history

When Black Belt Magazine was born in 1961, the Beatles were a start-up band, Sergeant Elvis Presley just left the Army, 77 Sunset Strip and Bonanza were the hot TV shows, and phone numbers started with letters. The mainstream martial art of the era was judo and the Dead Sea was just sick.

Black Belt Magazine is the martial arts' most popular and influential publication and has been so since the early 1960s when the first issues were published. From the contents of those early issues, readers recognized that honor and integrity was behind this new martial arts resource and that its objective was not just profit-making or commercialization. The 1960s work here includes three phases in Black Belt's development. Phase one spans 1961 thru 1964 prior to Black Belt becoming a monthly magazine. Phase two spans 1965 and 1966. Phase three is 1967 thru 1969.

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BlackBeltMag.com's interview-profile of hung gar kung fu master Bucksam Kong concludes with his later years as a pioneer teaching the art in America.

As one of the first masters to teach hung gar kung fu in the United States, Bucksam Kong is recognized as a pioneer in the history of Chinese martial arts. His name is of those that martial artists have heard for years — decades, even! Bucksam Kong was inducted into the Black Belt Hall of Fame as Instructor of the Year in 1974, and since then has gone on to run the Sil Lum Pai Gung Fu Association, based in Los Angeles.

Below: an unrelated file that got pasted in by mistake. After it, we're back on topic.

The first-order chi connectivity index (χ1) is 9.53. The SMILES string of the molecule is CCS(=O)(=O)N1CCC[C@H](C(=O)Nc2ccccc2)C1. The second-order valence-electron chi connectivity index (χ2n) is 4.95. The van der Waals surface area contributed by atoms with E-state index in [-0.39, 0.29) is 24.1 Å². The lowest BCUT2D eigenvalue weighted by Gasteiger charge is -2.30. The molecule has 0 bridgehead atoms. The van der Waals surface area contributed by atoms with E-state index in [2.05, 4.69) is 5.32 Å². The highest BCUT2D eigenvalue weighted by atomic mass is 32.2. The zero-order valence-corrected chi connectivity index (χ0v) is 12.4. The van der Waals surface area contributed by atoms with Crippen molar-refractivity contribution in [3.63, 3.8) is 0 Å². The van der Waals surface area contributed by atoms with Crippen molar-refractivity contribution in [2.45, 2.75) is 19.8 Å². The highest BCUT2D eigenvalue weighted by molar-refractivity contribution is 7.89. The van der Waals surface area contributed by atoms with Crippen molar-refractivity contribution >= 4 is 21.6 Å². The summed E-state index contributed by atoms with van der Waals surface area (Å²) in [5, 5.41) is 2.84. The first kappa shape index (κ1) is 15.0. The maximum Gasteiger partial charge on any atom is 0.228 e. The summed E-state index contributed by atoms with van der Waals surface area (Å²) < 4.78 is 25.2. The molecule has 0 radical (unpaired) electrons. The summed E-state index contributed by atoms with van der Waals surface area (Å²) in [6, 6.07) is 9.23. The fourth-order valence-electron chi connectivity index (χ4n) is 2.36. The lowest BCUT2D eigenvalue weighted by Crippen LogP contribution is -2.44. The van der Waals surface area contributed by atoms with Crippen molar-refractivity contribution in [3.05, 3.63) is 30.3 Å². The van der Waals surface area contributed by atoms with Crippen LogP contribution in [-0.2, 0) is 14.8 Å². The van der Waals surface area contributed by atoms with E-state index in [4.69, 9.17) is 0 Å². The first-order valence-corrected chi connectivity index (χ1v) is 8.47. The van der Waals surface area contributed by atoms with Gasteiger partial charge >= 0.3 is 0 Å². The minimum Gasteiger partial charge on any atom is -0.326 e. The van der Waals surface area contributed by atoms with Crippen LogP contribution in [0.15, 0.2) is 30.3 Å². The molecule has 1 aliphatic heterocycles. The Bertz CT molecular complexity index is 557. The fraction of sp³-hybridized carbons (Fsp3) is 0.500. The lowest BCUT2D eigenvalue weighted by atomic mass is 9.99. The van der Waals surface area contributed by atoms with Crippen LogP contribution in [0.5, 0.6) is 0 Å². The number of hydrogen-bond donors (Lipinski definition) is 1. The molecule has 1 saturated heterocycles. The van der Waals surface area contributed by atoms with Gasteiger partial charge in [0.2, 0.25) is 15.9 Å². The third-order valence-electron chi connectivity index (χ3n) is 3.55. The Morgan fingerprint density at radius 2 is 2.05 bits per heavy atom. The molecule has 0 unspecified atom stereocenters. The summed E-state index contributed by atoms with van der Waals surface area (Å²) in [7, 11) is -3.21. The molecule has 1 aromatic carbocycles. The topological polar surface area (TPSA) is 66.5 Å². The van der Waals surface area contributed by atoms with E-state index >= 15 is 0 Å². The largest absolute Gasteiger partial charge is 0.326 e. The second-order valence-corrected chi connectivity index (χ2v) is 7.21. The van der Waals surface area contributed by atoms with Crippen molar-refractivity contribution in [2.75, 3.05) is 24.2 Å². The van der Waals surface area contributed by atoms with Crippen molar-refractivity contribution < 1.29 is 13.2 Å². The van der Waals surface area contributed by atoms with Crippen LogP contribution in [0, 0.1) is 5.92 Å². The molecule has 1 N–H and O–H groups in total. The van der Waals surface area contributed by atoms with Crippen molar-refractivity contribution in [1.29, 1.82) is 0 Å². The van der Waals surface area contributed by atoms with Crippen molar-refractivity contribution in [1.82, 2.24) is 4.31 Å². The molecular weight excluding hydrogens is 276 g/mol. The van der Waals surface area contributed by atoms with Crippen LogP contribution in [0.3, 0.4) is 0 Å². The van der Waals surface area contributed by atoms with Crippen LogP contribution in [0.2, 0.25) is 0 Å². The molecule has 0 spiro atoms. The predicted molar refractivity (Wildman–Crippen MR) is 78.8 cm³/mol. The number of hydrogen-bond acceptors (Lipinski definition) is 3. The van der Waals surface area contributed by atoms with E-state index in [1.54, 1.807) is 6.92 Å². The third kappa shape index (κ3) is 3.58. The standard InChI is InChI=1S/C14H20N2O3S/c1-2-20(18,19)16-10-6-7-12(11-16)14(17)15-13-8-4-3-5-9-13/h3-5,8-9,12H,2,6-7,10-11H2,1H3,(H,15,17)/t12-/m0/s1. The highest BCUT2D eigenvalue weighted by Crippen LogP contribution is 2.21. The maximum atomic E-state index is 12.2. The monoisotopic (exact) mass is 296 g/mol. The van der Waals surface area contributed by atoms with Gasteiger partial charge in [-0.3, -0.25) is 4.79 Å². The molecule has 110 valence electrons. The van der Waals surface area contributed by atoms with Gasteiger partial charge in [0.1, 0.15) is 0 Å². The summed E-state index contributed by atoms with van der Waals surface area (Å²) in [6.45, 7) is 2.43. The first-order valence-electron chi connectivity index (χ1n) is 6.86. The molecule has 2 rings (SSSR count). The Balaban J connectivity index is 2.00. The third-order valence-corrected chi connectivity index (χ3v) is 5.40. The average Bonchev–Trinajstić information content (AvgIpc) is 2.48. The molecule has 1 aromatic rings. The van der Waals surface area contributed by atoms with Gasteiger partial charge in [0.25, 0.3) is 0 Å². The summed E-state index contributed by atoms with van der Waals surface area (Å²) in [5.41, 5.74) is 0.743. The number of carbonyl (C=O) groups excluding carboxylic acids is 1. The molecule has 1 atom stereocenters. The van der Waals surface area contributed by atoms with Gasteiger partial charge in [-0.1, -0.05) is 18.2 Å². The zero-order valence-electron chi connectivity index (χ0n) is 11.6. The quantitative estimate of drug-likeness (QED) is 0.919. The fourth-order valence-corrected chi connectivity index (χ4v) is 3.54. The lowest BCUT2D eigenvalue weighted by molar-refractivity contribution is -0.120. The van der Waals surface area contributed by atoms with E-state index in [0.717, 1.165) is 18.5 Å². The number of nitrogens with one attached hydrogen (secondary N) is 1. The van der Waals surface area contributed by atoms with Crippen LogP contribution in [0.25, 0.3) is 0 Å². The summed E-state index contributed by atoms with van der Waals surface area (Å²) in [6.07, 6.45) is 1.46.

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It's About More Than Belts and Uniforms, Part 1

Hidden amid the glorious combat pyrotechnics that make Bruce Lee's 1973 classic Enter the Dragon such a memorable movie is one scene in which African-American co-star Jim Kelly, on his way to the big martial arts tournament, is stopped and harassed by white policemen. Viewed against the current backdrop of civil unrest gripping American society over police brutality and social injustice, Enter the Dragon's brief foray into issues of race may well be the film's most lasting symbolic image.

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In the realm of empty-hand combat, true ambidexterity is a rare bird. Marvelous Marvin Hagler took great pains to develop facility as both an orthodox fighter and a southpaw, but we could easily see where he stacked his chips when the heat was high.

Seeking ambidexterity is a worthy goal — but one that has "opportunity costs." That is, the time we must put into developing the off-hand (or off-foot for kicking or off-side for grappling) means less time can be invested in moving the competency needle closer to mastery on our good side.

We should always make that cost-to-benefit analysis in our training because there are only so many hours in the day and precious few hours per week we can dedicate to training itself. With actual training time at a premium, do we want so-so returns or better-than-average returns?

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